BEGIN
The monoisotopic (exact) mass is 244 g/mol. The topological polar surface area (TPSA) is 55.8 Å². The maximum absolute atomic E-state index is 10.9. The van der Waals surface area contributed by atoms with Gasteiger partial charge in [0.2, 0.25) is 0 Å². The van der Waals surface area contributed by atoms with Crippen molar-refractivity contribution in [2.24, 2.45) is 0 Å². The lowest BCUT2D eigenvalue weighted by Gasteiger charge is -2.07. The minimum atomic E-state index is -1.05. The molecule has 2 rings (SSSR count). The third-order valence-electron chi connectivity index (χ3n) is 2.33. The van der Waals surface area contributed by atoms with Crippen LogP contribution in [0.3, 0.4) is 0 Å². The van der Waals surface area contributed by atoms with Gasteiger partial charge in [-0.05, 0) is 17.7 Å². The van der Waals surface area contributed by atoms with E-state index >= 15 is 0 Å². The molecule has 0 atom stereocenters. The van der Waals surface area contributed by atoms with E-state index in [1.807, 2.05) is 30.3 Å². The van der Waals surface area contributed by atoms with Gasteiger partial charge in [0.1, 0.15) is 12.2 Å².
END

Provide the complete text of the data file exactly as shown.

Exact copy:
The monoisotopic (exact) mass is 244 g/mol. The topological polar surface area (TPSA) is 55.8 Å². The maximum absolute atomic E-state index is 10.9. The van der Waals surface area contributed by atoms with Gasteiger partial charge in [0.2, 0.25) is 0 Å². The van der Waals surface area contributed by atoms with Crippen molar-refractivity contribution in [2.24, 2.45) is 0 Å². The lowest BCUT2D eigenvalue weighted by Gasteiger charge is -2.07. The minimum atomic E-state index is -1.05. The molecule has 2 rings (SSSR count). The third-order valence-electron chi connectivity index (χ3n) is 2.33. The van der Waals surface area contributed by atoms with Crippen LogP contribution in [0.3, 0.4) is 0 Å². The van der Waals surface area contributed by atoms with Gasteiger partial charge in [-0.05, 0) is 17.7 Å². The van der Waals surface area contributed by atoms with E-state index >= 15 is 0 Å². The molecule has 0 atom stereocenters. The van der Waals surface area contributed by atoms with E-state index in [1.807, 2.05) is 30.3 Å². The van der Waals surface area contributed by atoms with Gasteiger partial charge in [0.1, 0.15) is 12.2 Å².